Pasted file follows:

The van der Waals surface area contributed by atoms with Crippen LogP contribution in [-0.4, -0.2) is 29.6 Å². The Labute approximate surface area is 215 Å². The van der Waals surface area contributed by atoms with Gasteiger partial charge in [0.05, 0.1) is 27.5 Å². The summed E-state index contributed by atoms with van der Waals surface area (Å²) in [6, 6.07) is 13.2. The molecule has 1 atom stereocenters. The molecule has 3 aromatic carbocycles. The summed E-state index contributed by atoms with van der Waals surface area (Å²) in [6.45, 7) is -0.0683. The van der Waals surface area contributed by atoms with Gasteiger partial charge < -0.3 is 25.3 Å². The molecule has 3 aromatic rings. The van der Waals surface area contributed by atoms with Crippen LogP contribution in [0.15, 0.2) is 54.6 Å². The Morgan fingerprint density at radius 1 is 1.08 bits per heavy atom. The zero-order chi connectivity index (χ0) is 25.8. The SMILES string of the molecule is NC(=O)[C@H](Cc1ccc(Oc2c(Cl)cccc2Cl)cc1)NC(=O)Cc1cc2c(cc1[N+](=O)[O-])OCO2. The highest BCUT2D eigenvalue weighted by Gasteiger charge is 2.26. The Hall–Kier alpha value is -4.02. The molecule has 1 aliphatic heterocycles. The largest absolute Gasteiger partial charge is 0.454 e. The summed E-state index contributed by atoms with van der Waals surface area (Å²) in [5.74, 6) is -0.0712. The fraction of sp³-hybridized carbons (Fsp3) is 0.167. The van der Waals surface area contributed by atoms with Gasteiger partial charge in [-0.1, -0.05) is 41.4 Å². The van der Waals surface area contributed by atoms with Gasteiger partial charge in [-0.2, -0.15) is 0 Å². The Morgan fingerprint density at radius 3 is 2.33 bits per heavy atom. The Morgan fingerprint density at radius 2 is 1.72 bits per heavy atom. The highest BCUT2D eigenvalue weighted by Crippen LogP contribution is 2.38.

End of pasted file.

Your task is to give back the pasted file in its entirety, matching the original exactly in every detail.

The van der Waals surface area contributed by atoms with Crippen LogP contribution in [-0.4, -0.2) is 29.6 Å². The Labute approximate surface area is 215 Å². The van der Waals surface area contributed by atoms with Gasteiger partial charge in [0.05, 0.1) is 27.5 Å². The summed E-state index contributed by atoms with van der Waals surface area (Å²) in [6, 6.07) is 13.2. The molecule has 1 atom stereocenters. The molecule has 3 aromatic carbocycles. The summed E-state index contributed by atoms with van der Waals surface area (Å²) in [6.45, 7) is -0.0683. The van der Waals surface area contributed by atoms with Gasteiger partial charge < -0.3 is 25.3 Å². The molecule has 3 aromatic rings. The van der Waals surface area contributed by atoms with Crippen LogP contribution in [0.15, 0.2) is 54.6 Å². The Morgan fingerprint density at radius 1 is 1.08 bits per heavy atom. The zero-order chi connectivity index (χ0) is 25.8. The SMILES string of the molecule is NC(=O)[C@H](Cc1ccc(Oc2c(Cl)cccc2Cl)cc1)NC(=O)Cc1cc2c(cc1[N+](=O)[O-])OCO2. The highest BCUT2D eigenvalue weighted by Gasteiger charge is 2.26. The Hall–Kier alpha value is -4.02. The molecule has 1 aliphatic heterocycles. The largest absolute Gasteiger partial charge is 0.454 e. The summed E-state index contributed by atoms with van der Waals surface area (Å²) in [5.74, 6) is -0.0712. The fraction of sp³-hybridized carbons (Fsp3) is 0.167. The van der Waals surface area contributed by atoms with Gasteiger partial charge in [-0.1, -0.05) is 41.4 Å². The van der Waals surface area contributed by atoms with Gasteiger partial charge in [-0.2, -0.15) is 0 Å². The Morgan fingerprint density at radius 3 is 2.33 bits per heavy atom. The Morgan fingerprint density at radius 2 is 1.72 bits per heavy atom. The highest BCUT2D eigenvalue weighted by Crippen LogP contribution is 2.38.